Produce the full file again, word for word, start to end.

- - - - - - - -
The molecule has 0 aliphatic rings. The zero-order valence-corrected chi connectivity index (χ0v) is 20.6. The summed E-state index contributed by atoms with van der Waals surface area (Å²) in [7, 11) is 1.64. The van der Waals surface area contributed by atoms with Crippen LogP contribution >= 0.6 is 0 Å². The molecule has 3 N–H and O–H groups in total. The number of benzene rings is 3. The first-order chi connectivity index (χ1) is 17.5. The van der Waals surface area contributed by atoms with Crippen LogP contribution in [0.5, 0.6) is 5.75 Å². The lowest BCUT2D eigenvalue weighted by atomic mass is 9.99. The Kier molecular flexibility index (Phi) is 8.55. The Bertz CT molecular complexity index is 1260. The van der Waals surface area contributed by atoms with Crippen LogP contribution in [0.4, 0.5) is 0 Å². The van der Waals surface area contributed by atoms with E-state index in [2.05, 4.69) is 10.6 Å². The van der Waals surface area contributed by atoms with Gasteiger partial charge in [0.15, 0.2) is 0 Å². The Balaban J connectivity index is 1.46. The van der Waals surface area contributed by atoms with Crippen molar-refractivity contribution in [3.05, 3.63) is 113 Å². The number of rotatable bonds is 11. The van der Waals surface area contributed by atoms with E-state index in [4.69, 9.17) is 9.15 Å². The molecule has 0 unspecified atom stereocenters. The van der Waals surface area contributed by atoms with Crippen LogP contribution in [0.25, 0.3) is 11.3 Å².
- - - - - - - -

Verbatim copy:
The molecule has 0 aliphatic rings. The zero-order valence-corrected chi connectivity index (χ0v) is 20.6. The summed E-state index contributed by atoms with van der Waals surface area (Å²) in [7, 11) is 1.64. The van der Waals surface area contributed by atoms with Crippen LogP contribution >= 0.6 is 0 Å². The molecule has 3 N–H and O–H groups in total. The number of benzene rings is 3. The first-order chi connectivity index (χ1) is 17.5. The van der Waals surface area contributed by atoms with Crippen LogP contribution in [0.5, 0.6) is 5.75 Å². The lowest BCUT2D eigenvalue weighted by atomic mass is 9.99. The Kier molecular flexibility index (Phi) is 8.55. The Bertz CT molecular complexity index is 1260. The van der Waals surface area contributed by atoms with Crippen LogP contribution in [0.4, 0.5) is 0 Å². The van der Waals surface area contributed by atoms with E-state index in [2.05, 4.69) is 10.6 Å². The van der Waals surface area contributed by atoms with Gasteiger partial charge in [0.15, 0.2) is 0 Å². The Balaban J connectivity index is 1.46. The van der Waals surface area contributed by atoms with Crippen molar-refractivity contribution in [3.05, 3.63) is 113 Å². The number of rotatable bonds is 11. The van der Waals surface area contributed by atoms with E-state index in [4.69, 9.17) is 9.15 Å². The molecule has 0 unspecified atom stereocenters. The van der Waals surface area contributed by atoms with Crippen LogP contribution in [0.25, 0.3) is 11.3 Å².